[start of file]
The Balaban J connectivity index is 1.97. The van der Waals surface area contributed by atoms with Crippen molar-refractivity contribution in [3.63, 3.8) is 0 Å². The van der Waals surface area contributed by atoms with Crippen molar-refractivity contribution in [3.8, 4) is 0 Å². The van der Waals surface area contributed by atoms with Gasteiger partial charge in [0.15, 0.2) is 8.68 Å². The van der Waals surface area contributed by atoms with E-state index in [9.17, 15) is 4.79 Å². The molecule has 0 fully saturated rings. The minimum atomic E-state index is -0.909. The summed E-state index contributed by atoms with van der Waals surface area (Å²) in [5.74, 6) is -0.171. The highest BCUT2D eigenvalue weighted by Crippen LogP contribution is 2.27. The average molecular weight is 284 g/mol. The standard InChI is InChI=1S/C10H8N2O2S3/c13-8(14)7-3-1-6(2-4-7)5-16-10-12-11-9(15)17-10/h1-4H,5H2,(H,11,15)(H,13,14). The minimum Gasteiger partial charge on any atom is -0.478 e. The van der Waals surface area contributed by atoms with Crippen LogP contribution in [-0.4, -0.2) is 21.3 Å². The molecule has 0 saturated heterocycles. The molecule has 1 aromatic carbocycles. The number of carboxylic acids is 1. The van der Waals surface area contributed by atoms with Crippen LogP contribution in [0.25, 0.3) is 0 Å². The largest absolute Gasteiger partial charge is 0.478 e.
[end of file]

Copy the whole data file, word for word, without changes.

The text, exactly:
The Balaban J connectivity index is 1.97. The van der Waals surface area contributed by atoms with Crippen molar-refractivity contribution in [3.63, 3.8) is 0 Å². The van der Waals surface area contributed by atoms with Crippen molar-refractivity contribution in [3.8, 4) is 0 Å². The van der Waals surface area contributed by atoms with Gasteiger partial charge in [0.15, 0.2) is 8.68 Å². The van der Waals surface area contributed by atoms with E-state index in [9.17, 15) is 4.79 Å². The molecule has 0 fully saturated rings. The minimum atomic E-state index is -0.909. The summed E-state index contributed by atoms with van der Waals surface area (Å²) in [5.74, 6) is -0.171. The highest BCUT2D eigenvalue weighted by Crippen LogP contribution is 2.27. The average molecular weight is 284 g/mol. The standard InChI is InChI=1S/C10H8N2O2S3/c13-8(14)7-3-1-6(2-4-7)5-16-10-12-11-9(15)17-10/h1-4H,5H2,(H,11,15)(H,13,14). The minimum Gasteiger partial charge on any atom is -0.478 e. The van der Waals surface area contributed by atoms with Crippen LogP contribution in [-0.4, -0.2) is 21.3 Å². The molecule has 0 saturated heterocycles. The molecule has 1 aromatic carbocycles. The number of carboxylic acids is 1. The van der Waals surface area contributed by atoms with Crippen LogP contribution in [0.25, 0.3) is 0 Å². The largest absolute Gasteiger partial charge is 0.478 e.